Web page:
Irish concerned about Navy’s option attack
Chris Federico | Friday, November 7, 2003
The dreaded triple option – the Irish face it every year at least once from teams like Navy and Air Force, and every year, they fear the problems it could cause.
“Preparation for the option really just changes everything that we do from a defensive standpoint and really affects how we even practice,” Irish head coach Tyrone Willingham said. “So their scheme creates a lot of problems.”
The players study assignments all week and wonder if they’ll pick up their reads.
The coaches and coordinators run rep after rep in practice at the defense and wonder how their players will react in the game.
“It’s a little concern just because it’s a different offense,” Irish defensive coordinator Kent Baer said. “It’s like learning a whole new language in one week. It may sound funny, but it’s true, and it’s so different from what you’re used to. It’s like saying, ‘OK, let’s stop what we’ve been learning, and now we’ve got to go learn this for one week.'”
Navy coach Paul Johnson knows his scheme can be confusing to opposing defenses because of its rarity. So few teams run a conventional option in modern football that it can be very tough for teams to prepare for it in only one week of practice. Johnson hopes this can make up for other areas where his Midshipmen may be lacking.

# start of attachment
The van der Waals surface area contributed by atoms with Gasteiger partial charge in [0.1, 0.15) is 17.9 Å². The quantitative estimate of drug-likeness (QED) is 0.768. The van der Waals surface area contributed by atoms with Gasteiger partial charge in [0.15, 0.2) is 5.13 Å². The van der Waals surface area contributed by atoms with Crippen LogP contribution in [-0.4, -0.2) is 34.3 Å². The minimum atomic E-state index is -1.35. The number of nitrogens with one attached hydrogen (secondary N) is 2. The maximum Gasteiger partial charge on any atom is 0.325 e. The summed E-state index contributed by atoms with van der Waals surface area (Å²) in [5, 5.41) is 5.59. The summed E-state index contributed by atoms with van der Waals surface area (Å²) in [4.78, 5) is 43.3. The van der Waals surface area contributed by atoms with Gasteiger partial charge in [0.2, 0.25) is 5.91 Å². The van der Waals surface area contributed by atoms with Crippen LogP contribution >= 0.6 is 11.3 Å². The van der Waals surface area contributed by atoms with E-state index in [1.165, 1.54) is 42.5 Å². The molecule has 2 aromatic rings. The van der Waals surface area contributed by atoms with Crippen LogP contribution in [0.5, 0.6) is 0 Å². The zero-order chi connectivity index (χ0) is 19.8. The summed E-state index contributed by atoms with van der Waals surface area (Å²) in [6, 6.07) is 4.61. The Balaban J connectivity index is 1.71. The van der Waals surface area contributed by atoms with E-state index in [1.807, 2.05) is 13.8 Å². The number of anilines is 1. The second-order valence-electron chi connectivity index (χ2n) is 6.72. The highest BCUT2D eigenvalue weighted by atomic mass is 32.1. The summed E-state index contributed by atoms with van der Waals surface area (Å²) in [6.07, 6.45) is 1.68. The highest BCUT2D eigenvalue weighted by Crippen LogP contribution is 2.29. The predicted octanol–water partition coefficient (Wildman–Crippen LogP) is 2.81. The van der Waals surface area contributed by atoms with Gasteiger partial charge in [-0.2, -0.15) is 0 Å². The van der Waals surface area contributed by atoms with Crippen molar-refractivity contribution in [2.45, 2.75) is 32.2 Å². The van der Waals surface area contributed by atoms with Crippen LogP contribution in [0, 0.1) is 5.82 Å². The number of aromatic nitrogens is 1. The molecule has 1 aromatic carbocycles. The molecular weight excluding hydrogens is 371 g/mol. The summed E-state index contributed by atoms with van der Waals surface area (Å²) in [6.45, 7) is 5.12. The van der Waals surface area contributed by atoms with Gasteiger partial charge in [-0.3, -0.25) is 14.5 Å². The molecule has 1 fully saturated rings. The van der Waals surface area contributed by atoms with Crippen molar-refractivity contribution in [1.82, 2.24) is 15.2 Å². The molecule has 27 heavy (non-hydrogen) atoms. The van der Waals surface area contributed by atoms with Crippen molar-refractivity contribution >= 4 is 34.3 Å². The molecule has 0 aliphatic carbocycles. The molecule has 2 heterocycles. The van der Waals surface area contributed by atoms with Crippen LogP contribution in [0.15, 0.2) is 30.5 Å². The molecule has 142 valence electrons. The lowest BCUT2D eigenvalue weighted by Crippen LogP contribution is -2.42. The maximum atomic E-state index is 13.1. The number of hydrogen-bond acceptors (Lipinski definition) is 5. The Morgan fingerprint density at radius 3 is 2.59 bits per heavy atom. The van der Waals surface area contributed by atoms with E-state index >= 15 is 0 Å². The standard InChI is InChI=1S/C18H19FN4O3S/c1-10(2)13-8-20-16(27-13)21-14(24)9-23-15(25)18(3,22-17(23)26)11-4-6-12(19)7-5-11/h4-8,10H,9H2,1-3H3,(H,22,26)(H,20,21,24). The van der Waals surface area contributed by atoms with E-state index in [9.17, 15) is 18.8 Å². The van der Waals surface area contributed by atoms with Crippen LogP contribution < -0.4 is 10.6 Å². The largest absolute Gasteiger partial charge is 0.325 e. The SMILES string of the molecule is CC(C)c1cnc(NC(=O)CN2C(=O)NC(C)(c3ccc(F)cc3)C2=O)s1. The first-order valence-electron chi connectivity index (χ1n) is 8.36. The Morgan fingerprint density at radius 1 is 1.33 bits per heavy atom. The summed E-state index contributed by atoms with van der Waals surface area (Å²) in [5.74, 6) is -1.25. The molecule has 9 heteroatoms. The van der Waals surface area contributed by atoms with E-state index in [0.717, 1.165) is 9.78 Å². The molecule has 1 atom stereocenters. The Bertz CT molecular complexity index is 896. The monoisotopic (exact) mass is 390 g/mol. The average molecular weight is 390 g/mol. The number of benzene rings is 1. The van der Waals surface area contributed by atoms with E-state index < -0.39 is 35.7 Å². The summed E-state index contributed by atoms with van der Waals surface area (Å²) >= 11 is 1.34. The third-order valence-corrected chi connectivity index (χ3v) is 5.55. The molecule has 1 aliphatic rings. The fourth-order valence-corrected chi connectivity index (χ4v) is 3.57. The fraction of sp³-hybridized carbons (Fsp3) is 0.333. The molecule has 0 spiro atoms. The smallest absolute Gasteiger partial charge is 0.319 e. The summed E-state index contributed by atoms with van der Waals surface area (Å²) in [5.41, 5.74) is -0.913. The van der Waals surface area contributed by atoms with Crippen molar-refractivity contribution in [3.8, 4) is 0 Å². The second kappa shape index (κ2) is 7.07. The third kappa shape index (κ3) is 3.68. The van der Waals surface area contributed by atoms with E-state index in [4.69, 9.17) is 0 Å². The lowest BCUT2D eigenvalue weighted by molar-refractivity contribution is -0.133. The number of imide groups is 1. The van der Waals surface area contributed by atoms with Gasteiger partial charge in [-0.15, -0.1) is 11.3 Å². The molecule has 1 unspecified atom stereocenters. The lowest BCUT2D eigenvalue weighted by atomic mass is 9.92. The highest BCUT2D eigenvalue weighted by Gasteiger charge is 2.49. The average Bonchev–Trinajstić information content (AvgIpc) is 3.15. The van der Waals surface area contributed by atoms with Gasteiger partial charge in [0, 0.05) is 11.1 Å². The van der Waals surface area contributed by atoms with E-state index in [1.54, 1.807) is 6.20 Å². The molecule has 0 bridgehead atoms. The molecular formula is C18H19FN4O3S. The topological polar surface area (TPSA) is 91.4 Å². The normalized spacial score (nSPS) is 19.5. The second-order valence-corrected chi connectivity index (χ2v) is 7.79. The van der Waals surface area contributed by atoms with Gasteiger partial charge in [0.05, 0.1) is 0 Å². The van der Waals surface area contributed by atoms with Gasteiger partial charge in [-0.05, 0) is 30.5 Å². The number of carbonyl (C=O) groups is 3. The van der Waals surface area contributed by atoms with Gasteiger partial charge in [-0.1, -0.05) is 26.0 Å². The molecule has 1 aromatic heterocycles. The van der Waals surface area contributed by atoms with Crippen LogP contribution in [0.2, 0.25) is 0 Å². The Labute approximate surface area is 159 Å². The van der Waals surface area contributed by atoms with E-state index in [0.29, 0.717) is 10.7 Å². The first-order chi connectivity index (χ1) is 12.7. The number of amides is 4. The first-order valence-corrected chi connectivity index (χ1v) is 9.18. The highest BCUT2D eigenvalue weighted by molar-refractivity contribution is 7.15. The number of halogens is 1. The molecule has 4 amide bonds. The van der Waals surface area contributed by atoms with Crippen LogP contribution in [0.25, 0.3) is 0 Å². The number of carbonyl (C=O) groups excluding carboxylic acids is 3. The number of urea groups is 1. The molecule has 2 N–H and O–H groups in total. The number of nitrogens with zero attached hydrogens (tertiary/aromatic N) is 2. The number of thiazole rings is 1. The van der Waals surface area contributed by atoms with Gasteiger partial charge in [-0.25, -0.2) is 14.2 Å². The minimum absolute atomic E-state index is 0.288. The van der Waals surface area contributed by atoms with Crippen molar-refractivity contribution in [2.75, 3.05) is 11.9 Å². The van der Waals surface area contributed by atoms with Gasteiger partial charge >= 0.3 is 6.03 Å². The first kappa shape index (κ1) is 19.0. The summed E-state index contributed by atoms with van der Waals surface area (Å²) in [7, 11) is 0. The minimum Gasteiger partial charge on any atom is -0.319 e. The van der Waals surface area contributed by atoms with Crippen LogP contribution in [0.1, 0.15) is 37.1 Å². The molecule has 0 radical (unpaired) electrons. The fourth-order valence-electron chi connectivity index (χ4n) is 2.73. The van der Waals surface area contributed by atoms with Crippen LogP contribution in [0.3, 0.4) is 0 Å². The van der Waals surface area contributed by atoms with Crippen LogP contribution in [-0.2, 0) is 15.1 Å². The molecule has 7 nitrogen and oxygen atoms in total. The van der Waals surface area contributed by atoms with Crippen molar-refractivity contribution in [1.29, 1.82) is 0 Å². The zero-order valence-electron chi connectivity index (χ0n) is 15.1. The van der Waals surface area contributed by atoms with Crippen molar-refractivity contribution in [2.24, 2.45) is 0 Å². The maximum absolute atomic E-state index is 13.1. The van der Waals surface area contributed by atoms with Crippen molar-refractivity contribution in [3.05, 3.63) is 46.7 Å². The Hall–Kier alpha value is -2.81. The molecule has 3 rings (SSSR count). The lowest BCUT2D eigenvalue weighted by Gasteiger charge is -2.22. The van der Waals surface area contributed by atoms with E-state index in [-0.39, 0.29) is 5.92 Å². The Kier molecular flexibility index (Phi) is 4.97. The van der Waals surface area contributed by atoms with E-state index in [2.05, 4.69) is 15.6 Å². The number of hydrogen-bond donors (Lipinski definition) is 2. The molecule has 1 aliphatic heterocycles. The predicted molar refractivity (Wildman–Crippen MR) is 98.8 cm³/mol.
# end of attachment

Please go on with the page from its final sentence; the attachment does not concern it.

“Our philosophy has always been if you can get better at stopping something in a week than we can in 26 weeks of running it, you were going to beat us anyways,” he said. “That’s what we do. We’re going to do it, and we will try and hit you with play-action if you put a lot of guys up there.”
This year, the Midshipmen are running their vaunted triple option to perfection, leading the nation in rushing with 309 yards per game. They have two players, running back Kyle Eckel and quarterback Craig Candeto, who each average over 85 yards of rushing a game. The senior Candeto has nearly three times as many rushing touchdowns (11) as the entire Irish team (4).
“I think Craig’s experienced, he’s tough, he’s mentally tough and he’s physically tough,” Johnson said. “He’s a good leader on the field. I think it’s like anything else, if you rep something a million times hopefully you get good at it.”
Another thing that could make things difficult for Notre Dame this week against Navy is the injury bug that has hit them all of a sudden. When preparing for a scheme like Navy’s triple option – where so much relies on defenders being disciplined and holding their assignments – having to use young and inexperienced players can prove extremely costly.
“You have to break it down and give [the young guys] tip sheets,” Irish secondary coach Trent Walters said. “You have to talk to them, you have to write things down for them, you have to give them every avenue. Then you have to get reps in practice.
“The biggest thing is discipline, and that’s what we’re trying to get now.”
The Irish will have to rely on players like freshman defensive end Victor Abiamiri and junior safety Lionel Bolen to replace experienced starters Kyle Budinscak and Glenn Earl, who were injured over the past three weeks.
The Irish will have to count on their senior players still in the lineup – such as defensive lineman Darrell Campbell and linebackers Courtney Watson and Derek Curry – that have seen the option a few times before and understand the discipline necessary to stop it.
“You’ve got a couple of guys that have been in this before linebacker-wise and with some linemen,” Baer said. “So you count on those guys to step up and hopefully get us lined up. That’s one of my concerns and one of the biggest factors.”